The ATP-binding cassette (ABC) superfamily of transmembrane transporters play critical roles in the efflux of endogenous molecules and xenobiotics from cells. Their ability to efflux drugs from cells has been associated with multidrug resistance in cancer and protection of critical tissues like the brain, testis and fetus from exposure to toxins. These same transporters also facilitate the movement of endogenous compounds across cell membranes and have been implicated in multiple diseases. The function of ABC transporters in the efflux of both xenobiotics and endogenous molecules make them attractive drug targets. However, effective targeting of the ABC transporters remains challenging. Our lab is addressing this using structural biology and studies in cells and animals.
In recent years, new roles have emerged for the function of ABC transporters in regulating the levels of endogenous signaling molecules. Human genetic association studies and investigations in animal models have linked variation in ABC transporter function with both normal physiologic processes and pathophysiologic changes underlying disease. This supports the therapeutic targeting of ABC transporter function for not only preventing drug resistance but also for treatment of human disease. Advances in cryo-EM are rapidly expanding our understanding of the molecular structures of membrane proteins, which will be critical for designing selective and potent inhibitors of the ABC transporters. Our lab is:
- Solving the molecular structure of the ABC transporter MRP4 to understand the transport mechanism and to design inhibitors
- Evaluating the role of MRP4 in tumor immunosensitivity
The Department of Bioengineering and Therapeutic Sciences at the UCSF School of Pharmacy offers a stimulating research setting for molecular pharmacology studies. Identification of new drug targets drives investigations in both basic science departments in the School, and colleagues in the Department of Pharmaceutical Chemistry and Biochemistry have expertise in structural and chemical biology, which provides a rich intellectual environment for these studies. Our studies are also complementary to ongoing efforts in the UCSF Helen Diller Family Cancer Center to design precision therapeutics.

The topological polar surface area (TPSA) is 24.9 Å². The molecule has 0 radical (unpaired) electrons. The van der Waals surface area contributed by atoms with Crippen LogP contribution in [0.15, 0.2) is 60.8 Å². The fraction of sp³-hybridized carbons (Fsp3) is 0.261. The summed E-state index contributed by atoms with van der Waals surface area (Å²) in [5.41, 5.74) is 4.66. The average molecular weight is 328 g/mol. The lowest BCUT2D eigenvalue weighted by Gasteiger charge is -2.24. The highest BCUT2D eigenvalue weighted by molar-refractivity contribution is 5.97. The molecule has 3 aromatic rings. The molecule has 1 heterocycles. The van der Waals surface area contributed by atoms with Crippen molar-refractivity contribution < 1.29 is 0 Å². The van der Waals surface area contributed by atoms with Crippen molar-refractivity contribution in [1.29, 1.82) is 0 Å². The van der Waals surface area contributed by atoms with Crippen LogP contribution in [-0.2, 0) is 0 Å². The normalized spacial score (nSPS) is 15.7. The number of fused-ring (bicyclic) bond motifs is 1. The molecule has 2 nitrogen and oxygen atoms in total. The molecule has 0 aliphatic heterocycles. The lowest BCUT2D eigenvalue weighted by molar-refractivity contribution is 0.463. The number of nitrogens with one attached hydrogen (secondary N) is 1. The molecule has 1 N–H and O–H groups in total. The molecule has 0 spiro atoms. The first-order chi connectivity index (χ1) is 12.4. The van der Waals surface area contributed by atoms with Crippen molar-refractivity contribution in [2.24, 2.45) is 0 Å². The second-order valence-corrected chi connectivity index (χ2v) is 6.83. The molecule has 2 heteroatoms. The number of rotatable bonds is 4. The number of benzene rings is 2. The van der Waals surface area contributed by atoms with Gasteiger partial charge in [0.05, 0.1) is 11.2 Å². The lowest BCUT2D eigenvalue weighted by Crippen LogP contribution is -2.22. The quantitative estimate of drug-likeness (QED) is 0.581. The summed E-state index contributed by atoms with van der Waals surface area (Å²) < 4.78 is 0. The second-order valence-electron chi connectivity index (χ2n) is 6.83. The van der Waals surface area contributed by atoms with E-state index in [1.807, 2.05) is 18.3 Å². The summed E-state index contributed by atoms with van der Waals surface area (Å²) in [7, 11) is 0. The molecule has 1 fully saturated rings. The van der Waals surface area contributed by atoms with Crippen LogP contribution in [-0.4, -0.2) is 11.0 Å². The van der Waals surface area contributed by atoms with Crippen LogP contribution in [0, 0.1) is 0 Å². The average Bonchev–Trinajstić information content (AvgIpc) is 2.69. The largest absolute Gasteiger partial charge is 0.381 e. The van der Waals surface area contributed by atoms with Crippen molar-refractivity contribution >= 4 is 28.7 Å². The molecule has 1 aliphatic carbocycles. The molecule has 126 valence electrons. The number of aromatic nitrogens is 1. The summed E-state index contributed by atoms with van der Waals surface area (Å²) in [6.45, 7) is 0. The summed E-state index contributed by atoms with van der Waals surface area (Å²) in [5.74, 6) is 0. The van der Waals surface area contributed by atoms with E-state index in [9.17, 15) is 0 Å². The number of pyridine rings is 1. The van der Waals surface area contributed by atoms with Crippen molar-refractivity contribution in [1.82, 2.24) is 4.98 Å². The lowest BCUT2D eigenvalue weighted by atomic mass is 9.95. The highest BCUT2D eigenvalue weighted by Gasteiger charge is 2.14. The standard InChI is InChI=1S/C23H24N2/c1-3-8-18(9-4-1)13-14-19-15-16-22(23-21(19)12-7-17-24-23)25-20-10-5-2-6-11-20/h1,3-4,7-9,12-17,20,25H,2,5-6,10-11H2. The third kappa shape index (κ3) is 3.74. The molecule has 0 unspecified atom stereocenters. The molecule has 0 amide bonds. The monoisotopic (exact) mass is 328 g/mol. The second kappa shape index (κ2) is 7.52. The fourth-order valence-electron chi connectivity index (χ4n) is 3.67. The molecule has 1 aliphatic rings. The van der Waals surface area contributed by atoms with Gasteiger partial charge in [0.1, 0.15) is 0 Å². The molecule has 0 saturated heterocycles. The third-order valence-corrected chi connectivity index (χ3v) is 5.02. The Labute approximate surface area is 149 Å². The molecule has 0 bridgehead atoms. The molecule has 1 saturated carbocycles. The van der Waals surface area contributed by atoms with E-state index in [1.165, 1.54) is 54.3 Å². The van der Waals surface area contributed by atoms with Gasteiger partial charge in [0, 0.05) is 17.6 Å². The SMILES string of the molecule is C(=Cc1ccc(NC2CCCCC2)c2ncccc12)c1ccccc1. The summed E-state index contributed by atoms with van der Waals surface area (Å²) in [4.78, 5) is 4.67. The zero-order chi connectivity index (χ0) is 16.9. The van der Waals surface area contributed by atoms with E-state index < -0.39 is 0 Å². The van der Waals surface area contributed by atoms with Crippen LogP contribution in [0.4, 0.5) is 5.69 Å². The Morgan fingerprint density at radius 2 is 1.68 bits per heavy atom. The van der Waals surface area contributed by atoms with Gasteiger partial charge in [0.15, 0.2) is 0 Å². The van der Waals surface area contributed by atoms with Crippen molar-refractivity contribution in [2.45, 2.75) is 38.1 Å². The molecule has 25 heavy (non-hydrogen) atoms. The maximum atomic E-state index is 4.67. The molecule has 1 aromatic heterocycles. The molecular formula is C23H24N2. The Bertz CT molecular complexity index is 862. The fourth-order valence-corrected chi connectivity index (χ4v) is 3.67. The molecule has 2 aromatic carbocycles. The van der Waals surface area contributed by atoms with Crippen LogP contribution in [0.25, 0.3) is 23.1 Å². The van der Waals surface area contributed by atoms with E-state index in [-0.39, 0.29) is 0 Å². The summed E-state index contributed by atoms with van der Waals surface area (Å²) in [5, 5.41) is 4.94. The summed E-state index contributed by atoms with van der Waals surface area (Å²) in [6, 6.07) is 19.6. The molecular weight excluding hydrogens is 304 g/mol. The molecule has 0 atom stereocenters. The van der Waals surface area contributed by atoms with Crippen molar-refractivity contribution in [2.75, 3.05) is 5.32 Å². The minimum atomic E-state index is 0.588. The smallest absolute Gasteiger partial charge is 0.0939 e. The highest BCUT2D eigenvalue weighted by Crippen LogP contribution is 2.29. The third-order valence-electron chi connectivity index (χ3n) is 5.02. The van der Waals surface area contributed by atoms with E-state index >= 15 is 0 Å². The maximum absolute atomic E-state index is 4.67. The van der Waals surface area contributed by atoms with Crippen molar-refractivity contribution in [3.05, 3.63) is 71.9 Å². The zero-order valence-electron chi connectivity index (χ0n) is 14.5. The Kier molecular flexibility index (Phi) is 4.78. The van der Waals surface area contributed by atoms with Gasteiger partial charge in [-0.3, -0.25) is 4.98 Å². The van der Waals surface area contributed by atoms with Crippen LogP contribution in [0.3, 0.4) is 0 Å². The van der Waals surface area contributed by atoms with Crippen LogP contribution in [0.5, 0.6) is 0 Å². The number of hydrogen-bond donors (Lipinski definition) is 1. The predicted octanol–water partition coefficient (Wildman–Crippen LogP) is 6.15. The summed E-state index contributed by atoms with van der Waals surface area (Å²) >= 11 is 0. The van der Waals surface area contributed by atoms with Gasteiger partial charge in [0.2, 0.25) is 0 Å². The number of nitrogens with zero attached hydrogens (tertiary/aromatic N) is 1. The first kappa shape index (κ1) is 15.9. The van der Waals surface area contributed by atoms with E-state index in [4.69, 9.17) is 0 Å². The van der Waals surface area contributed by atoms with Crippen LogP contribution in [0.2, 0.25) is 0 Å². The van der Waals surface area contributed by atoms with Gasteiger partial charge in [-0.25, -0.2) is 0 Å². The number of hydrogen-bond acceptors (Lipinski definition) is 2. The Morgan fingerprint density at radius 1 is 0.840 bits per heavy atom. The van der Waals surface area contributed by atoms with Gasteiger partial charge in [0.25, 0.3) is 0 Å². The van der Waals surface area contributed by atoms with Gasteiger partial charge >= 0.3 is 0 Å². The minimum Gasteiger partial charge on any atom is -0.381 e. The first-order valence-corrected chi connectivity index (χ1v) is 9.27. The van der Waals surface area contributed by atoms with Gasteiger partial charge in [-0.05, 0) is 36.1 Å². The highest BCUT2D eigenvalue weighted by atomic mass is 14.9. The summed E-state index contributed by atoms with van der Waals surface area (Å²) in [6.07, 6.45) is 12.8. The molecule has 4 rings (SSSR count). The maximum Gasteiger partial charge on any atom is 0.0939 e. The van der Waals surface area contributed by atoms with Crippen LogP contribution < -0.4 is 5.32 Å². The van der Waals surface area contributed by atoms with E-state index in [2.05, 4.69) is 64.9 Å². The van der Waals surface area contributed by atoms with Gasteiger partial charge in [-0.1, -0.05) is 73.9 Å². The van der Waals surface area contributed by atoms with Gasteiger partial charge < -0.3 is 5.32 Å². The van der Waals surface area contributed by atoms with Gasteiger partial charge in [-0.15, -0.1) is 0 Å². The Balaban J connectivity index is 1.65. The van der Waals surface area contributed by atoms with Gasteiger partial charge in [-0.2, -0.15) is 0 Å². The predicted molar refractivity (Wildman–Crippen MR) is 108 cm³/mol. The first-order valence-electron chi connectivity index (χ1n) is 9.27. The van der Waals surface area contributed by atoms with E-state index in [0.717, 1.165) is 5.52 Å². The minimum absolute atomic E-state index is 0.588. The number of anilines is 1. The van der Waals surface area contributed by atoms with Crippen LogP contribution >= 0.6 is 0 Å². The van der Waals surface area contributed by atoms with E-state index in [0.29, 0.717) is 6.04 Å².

Deanna Kroetz directs the lab and is a molecular and clinical pharmacologist. She has a background and training in pharmacokinetics, drug metabolism, and drug transport, and she has a deep understanding of interindividual variation in drug response and toxicity. Her focus on translational research is reflected in the breadth of her research, spanning clinical pharmacogenetic association studies, functional genomics studies in cells and model organisms, and animal- and cell-based molecular pharmacology studies. Kroetz was elected a fellow of the American Association of Pharmaceutical Scientists (AAPS) in 2008 and the American Association for the Advancement of Science (AAAS) in 2018. She is Deputy Editor-in-Chief of Clinical and Translational Science.
Members of the Kroetz Lab have broad expertise in human genetics, molecular and clinical pharmacology, cellular models of drug response and membrane transporter biochemistry. This breadth provides a rich training ground for students and postdoctoral scholars, and the opportunity for cross-cultivation of ideas across two distinct research programs. Dr. Kroetz Is committed to training the next generation of scientists and has received mentoring awards from the Northern California Association for Women in Science, the American Society for Clinical Pharmacology and Therapeutics and the American College of Clinical Pharmacology.